Read This Before You Paint Your Kitchen Cabinets

The right prep, primer, and paint can transform the look of your cupboards—and your entire cook space—without busting the budget

Handsome Painted Cabinets for Cookspace Appeal

 

 

If you’ve  noticed the cost of new appliances, countertops, and cabinets, it’s no surprise that renovating a kitchen is one of the most expensive remodeling projects. While few homeowners find ways to boost the look of a dated refrigerator or tired granite, transforming a kitchen by freshening the cabinets that make up most of the room’s visual space is entirely within reach. But there’s more to the job than buying a gallon of your favorite color.

The saying that a successful paint job relies on diligent prep work is fitting when finishing previously coated cabinets. Unlike drywall, cabinets are made out of a variety of materials—from wood to metal—that are then covered with a range of finishes, from oil-based paint to plastics. But armed with the right primer, quality paint, the patience not to rush the process, and a long weekend, a DIYer can overhaul a kitchen without going over budget.

Shown: A wall of dark painted cabinets can be stark, but the soft, almost matte finish on the navy-blue doors and drawers in this handsome kitchen fades into the background, leaving the gleaming stainless-steel appliances to shine through.

New Kitchen on a Dime

Cabinets can account for nearly 40 percent of a kitchen’s cost. Here’s how three common cabinet upgrades stack up in an average 10-by-10-foot kitchen. Repainting would cost less than $200. Adding new drawers and doors runs about $1,300, while upgrading to ready-to-assemble cabinets starts at about $1,630.

Set up a Temporary Kitchen

Painting your cabinets means taking a vital room completely off-line. Plan ahead: Set up a kitchen in a nearby room with a hot plate, a toaster oven, and a cooler to serve as a fridge during the project. Oh, and use paper plates.

Prep Timeline: Clean

 

 

Spray a degreaser, such as Spray Nine, onto a cloth or abrasive kitchen scrub sponge and wipe all the cabinet surfaces to remove any oil—critical for the primer to stick.

Clean all six surfaces of each drawer or cabinet door as well as the face frames and exposed sides of the boxes.

Pay particular attention to the cabinets around the cooktop and hood, which are often coated with grease.

 

Prep Timeline: Sand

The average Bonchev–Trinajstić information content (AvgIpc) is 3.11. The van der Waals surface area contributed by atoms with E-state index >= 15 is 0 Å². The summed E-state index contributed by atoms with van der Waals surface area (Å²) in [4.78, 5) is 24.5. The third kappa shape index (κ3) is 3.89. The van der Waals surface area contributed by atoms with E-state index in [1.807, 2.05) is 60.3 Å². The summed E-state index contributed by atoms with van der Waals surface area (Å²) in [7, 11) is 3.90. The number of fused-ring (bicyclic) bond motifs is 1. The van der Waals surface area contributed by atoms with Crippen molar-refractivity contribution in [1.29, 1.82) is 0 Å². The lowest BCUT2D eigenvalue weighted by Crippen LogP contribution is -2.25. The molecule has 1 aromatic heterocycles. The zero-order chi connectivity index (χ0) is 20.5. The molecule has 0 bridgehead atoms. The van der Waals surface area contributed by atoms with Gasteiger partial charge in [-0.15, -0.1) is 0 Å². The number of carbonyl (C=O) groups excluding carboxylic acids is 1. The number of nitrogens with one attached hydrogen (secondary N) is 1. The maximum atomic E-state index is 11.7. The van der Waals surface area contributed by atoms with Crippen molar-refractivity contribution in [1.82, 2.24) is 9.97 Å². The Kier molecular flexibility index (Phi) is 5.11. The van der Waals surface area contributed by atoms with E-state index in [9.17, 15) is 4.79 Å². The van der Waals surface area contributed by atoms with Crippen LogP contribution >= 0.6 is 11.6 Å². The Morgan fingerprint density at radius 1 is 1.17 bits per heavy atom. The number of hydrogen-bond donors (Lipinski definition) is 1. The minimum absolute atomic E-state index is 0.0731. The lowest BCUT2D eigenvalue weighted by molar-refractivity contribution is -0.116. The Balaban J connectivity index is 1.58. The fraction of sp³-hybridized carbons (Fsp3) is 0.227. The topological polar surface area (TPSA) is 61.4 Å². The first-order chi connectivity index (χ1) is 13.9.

Use a palm sander fitted with 100-grit sandpaper to remove the finish from cabinet doors, drawers, and boxes.

Next, hand-sand the molding contours and the areas where those details meet the panel. You know you’ve removed the finish once the sheen is gone.

Then use a dry paintbrush or a wet/dry vac to remove the dust before wiping the surfaces with a tack cloth.

 

Prep Timeline: Prime

 

 

Use a 2½- or 3-inch-wide angled sash brush to apply primer to the cabinet door.

Start in the seam where the panel meets the molding along all four sides. Then move to cover the rest of the panel before focusing on the stiles and rails that make up the door’s frame.

Check out the jig below (“DIY Paint Station”); it will make the painting-and-drying process easier.

 

DIY paint station

 

 

This makeshift jig provides access to all sides of a cabinet door to reduce downtime during drying. Span a pair of 2x4s at eye level between two ladders. Screw eye hooks into one end of a 2×4, where doors will be painted, and at the other end, screw hooks into both 2x4s to hang painted doors from. Add corresponding hooks to the top edges of upper cabinet doors and the bottoms of lower doors and drawers, where the holes left behind won’t be visible.

 

The Multisurface Primer

 

 

A top coat of paint will probably flake free without a good primer beneath it. And while most DIYers are familiar with the primer used on walls, that’s not the best option on cabinets. “Wall primer is designed to fill the pores in drywall, allowing the paint to form a mechanical bond,” says Rich O’Neil, president of Masterwork Painting in Woburn, MA. “Cabinets won’t have pores, so use a primer that grips chemically.” These special coatings, called bonding primers, hold like glue to nearly any cabinet finish, from the varnishes that cover many painted and stained cabinets to the vinyl on Thermofoil and plastic-covered melamine.

Leave a Comment

shares